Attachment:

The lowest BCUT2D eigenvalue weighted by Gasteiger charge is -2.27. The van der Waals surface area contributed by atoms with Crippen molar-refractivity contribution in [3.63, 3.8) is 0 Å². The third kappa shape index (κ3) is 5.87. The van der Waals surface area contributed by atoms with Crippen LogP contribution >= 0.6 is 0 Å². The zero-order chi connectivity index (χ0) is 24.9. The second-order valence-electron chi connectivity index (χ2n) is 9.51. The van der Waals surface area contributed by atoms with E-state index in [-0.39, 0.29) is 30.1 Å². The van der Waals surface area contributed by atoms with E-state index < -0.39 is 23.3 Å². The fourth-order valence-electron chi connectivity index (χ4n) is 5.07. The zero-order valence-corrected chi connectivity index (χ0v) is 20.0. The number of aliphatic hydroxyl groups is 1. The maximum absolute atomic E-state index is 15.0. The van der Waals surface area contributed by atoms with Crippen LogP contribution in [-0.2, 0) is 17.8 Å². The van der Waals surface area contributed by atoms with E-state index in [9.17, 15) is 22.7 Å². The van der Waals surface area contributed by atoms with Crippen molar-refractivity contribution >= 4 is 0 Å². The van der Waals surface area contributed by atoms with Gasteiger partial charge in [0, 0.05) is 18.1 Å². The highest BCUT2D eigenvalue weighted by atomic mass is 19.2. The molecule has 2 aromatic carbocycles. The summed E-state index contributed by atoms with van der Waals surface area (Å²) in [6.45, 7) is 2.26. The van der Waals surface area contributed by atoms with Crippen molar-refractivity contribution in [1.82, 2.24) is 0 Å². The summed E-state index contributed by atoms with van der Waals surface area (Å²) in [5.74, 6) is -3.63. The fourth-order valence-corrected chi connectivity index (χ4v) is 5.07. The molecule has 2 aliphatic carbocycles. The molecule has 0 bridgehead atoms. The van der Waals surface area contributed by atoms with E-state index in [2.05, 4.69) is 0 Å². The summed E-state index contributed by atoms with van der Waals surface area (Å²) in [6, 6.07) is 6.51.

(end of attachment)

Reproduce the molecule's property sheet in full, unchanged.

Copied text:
The lowest BCUT2D eigenvalue weighted by Gasteiger charge is -2.27. The van der Waals surface area contributed by atoms with Crippen molar-refractivity contribution in [3.63, 3.8) is 0 Å². The third kappa shape index (κ3) is 5.87. The van der Waals surface area contributed by atoms with Crippen LogP contribution >= 0.6 is 0 Å². The zero-order chi connectivity index (χ0) is 24.9. The second-order valence-electron chi connectivity index (χ2n) is 9.51. The van der Waals surface area contributed by atoms with E-state index in [-0.39, 0.29) is 30.1 Å². The van der Waals surface area contributed by atoms with E-state index < -0.39 is 23.3 Å². The fourth-order valence-electron chi connectivity index (χ4n) is 5.07. The zero-order valence-corrected chi connectivity index (χ0v) is 20.0. The number of aliphatic hydroxyl groups is 1. The maximum absolute atomic E-state index is 15.0. The van der Waals surface area contributed by atoms with Crippen LogP contribution in [-0.2, 0) is 17.8 Å². The van der Waals surface area contributed by atoms with E-state index in [9.17, 15) is 22.7 Å². The van der Waals surface area contributed by atoms with Crippen molar-refractivity contribution >= 4 is 0 Å². The van der Waals surface area contributed by atoms with Gasteiger partial charge in [0, 0.05) is 18.1 Å². The highest BCUT2D eigenvalue weighted by atomic mass is 19.2. The molecule has 2 aromatic carbocycles. The summed E-state index contributed by atoms with van der Waals surface area (Å²) in [6.45, 7) is 2.26. The van der Waals surface area contributed by atoms with Crippen molar-refractivity contribution in [1.82, 2.24) is 0 Å². The summed E-state index contributed by atoms with van der Waals surface area (Å²) in [5.74, 6) is -3.63. The fourth-order valence-corrected chi connectivity index (χ4v) is 5.07. The molecule has 2 aliphatic carbocycles. The molecule has 0 bridgehead atoms. The van der Waals surface area contributed by atoms with E-state index in [2.05, 4.69) is 0 Å². The summed E-state index contributed by atoms with van der Waals surface area (Å²) in [6, 6.07) is 6.51.